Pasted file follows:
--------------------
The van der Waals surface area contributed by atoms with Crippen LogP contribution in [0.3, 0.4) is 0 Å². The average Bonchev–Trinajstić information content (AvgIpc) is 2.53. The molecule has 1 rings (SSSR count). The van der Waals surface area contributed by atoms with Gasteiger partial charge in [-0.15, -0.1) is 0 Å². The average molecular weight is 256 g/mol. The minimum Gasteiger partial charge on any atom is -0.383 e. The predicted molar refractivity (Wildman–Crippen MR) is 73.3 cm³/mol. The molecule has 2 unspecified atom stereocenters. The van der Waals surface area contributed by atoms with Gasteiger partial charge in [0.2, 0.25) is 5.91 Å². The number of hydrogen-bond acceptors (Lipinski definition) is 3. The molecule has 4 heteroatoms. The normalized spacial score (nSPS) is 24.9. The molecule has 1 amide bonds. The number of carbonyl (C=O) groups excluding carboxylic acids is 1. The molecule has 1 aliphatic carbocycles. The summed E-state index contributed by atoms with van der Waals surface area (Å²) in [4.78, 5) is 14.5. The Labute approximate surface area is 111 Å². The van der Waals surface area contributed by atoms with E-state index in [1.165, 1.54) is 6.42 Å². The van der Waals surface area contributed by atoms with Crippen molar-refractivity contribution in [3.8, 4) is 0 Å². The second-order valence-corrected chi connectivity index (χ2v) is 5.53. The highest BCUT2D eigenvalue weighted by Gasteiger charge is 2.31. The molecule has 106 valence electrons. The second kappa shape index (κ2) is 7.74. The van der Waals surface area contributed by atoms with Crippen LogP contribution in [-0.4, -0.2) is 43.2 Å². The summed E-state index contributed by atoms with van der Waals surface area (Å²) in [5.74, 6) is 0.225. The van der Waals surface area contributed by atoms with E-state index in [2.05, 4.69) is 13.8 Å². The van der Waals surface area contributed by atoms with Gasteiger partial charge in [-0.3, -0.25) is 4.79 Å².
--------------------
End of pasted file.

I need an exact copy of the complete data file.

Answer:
The van der Waals surface area contributed by atoms with Crippen LogP contribution in [0.3, 0.4) is 0 Å². The average Bonchev–Trinajstić information content (AvgIpc) is 2.53. The molecule has 1 rings (SSSR count). The van der Waals surface area contributed by atoms with Gasteiger partial charge in [-0.15, -0.1) is 0 Å². The average molecular weight is 256 g/mol. The minimum Gasteiger partial charge on any atom is -0.383 e. The predicted molar refractivity (Wildman–Crippen MR) is 73.3 cm³/mol. The molecule has 2 unspecified atom stereocenters. The van der Waals surface area contributed by atoms with Gasteiger partial charge in [0.2, 0.25) is 5.91 Å². The number of hydrogen-bond acceptors (Lipinski definition) is 3. The molecule has 4 heteroatoms. The normalized spacial score (nSPS) is 24.9. The molecule has 1 amide bonds. The number of carbonyl (C=O) groups excluding carboxylic acids is 1. The molecule has 1 aliphatic carbocycles. The summed E-state index contributed by atoms with van der Waals surface area (Å²) in [4.78, 5) is 14.5. The Labute approximate surface area is 111 Å². The van der Waals surface area contributed by atoms with E-state index in [1.165, 1.54) is 6.42 Å². The van der Waals surface area contributed by atoms with Crippen molar-refractivity contribution in [3.8, 4) is 0 Å². The second-order valence-corrected chi connectivity index (χ2v) is 5.53. The highest BCUT2D eigenvalue weighted by Gasteiger charge is 2.31. The molecule has 106 valence electrons. The second kappa shape index (κ2) is 7.74. The van der Waals surface area contributed by atoms with Crippen LogP contribution in [-0.4, -0.2) is 43.2 Å². The summed E-state index contributed by atoms with van der Waals surface area (Å²) in [5.74, 6) is 0.225. The van der Waals surface area contributed by atoms with E-state index in [2.05, 4.69) is 13.8 Å². The van der Waals surface area contributed by atoms with Gasteiger partial charge in [-0.3, -0.25) is 4.79 Å².